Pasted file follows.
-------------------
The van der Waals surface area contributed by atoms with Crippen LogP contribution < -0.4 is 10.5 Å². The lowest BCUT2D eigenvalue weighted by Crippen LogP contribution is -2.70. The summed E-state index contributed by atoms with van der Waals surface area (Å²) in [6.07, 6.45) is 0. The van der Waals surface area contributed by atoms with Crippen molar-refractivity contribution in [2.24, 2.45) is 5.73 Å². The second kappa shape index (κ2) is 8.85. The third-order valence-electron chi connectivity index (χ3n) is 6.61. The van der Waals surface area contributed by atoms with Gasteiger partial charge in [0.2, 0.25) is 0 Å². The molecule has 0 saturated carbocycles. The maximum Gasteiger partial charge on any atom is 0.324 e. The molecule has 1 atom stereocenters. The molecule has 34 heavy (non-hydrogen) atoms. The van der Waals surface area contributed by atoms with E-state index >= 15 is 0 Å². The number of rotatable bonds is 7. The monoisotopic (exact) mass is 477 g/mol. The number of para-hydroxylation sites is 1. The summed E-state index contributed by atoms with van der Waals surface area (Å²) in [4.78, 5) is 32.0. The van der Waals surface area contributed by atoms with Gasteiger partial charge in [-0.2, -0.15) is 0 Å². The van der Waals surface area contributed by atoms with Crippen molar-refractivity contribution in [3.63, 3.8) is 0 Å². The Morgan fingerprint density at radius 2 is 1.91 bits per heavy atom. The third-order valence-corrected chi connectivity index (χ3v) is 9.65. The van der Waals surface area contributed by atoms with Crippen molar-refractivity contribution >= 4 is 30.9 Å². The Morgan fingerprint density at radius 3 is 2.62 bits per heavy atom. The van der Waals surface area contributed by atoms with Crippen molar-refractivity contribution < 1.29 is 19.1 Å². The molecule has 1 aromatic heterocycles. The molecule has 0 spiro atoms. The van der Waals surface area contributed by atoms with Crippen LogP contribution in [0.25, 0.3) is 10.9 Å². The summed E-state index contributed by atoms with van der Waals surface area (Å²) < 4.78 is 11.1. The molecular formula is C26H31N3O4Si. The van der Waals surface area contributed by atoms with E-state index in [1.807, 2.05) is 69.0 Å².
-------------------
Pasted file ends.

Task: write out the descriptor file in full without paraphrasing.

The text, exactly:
The van der Waals surface area contributed by atoms with Crippen LogP contribution < -0.4 is 10.5 Å². The lowest BCUT2D eigenvalue weighted by Crippen LogP contribution is -2.70. The summed E-state index contributed by atoms with van der Waals surface area (Å²) in [6.07, 6.45) is 0. The van der Waals surface area contributed by atoms with Crippen molar-refractivity contribution in [2.24, 2.45) is 5.73 Å². The second kappa shape index (κ2) is 8.85. The third-order valence-electron chi connectivity index (χ3n) is 6.61. The van der Waals surface area contributed by atoms with Gasteiger partial charge in [0.2, 0.25) is 0 Å². The molecule has 0 saturated carbocycles. The maximum Gasteiger partial charge on any atom is 0.324 e. The molecule has 1 atom stereocenters. The molecule has 34 heavy (non-hydrogen) atoms. The van der Waals surface area contributed by atoms with E-state index >= 15 is 0 Å². The number of rotatable bonds is 7. The monoisotopic (exact) mass is 477 g/mol. The number of para-hydroxylation sites is 1. The summed E-state index contributed by atoms with van der Waals surface area (Å²) in [4.78, 5) is 32.0. The van der Waals surface area contributed by atoms with Gasteiger partial charge in [-0.2, -0.15) is 0 Å². The van der Waals surface area contributed by atoms with Crippen molar-refractivity contribution in [3.63, 3.8) is 0 Å². The Morgan fingerprint density at radius 2 is 1.91 bits per heavy atom. The third-order valence-corrected chi connectivity index (χ3v) is 9.65. The van der Waals surface area contributed by atoms with Crippen molar-refractivity contribution >= 4 is 30.9 Å². The Morgan fingerprint density at radius 3 is 2.62 bits per heavy atom. The van der Waals surface area contributed by atoms with Crippen molar-refractivity contribution < 1.29 is 19.1 Å². The molecule has 1 aromatic heterocycles. The molecule has 0 spiro atoms. The van der Waals surface area contributed by atoms with Crippen LogP contribution in [0.25, 0.3) is 10.9 Å². The summed E-state index contributed by atoms with van der Waals surface area (Å²) < 4.78 is 11.1. The molecular formula is C26H31N3O4Si. The van der Waals surface area contributed by atoms with E-state index in [1.807, 2.05) is 69.0 Å².